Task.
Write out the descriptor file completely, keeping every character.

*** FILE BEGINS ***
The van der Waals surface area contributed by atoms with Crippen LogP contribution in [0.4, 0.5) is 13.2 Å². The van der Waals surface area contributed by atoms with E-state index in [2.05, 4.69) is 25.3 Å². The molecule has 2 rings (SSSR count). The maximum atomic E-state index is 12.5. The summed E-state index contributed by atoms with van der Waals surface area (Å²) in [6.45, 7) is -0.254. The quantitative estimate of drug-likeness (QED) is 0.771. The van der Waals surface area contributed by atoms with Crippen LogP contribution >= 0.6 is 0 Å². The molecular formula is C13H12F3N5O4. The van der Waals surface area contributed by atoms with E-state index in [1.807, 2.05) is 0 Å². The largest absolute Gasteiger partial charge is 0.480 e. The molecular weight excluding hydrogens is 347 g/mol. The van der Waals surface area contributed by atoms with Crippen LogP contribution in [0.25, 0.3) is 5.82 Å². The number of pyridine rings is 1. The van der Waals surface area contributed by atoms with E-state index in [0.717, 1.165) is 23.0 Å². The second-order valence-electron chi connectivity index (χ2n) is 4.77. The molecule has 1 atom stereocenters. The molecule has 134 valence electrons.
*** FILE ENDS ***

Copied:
The van der Waals surface area contributed by atoms with Crippen LogP contribution in [0.4, 0.5) is 13.2 Å². The van der Waals surface area contributed by atoms with E-state index in [2.05, 4.69) is 25.3 Å². The molecule has 2 rings (SSSR count). The maximum atomic E-state index is 12.5. The summed E-state index contributed by atoms with van der Waals surface area (Å²) in [6.45, 7) is -0.254. The quantitative estimate of drug-likeness (QED) is 0.771. The van der Waals surface area contributed by atoms with Crippen LogP contribution >= 0.6 is 0 Å². The molecular formula is C13H12F3N5O4. The van der Waals surface area contributed by atoms with E-state index in [1.807, 2.05) is 0 Å². The largest absolute Gasteiger partial charge is 0.480 e. The molecular weight excluding hydrogens is 347 g/mol. The van der Waals surface area contributed by atoms with Crippen LogP contribution in [0.25, 0.3) is 5.82 Å². The number of pyridine rings is 1. The van der Waals surface area contributed by atoms with E-state index in [0.717, 1.165) is 23.0 Å². The second-order valence-electron chi connectivity index (χ2n) is 4.77. The molecule has 1 atom stereocenters. The molecule has 134 valence electrons.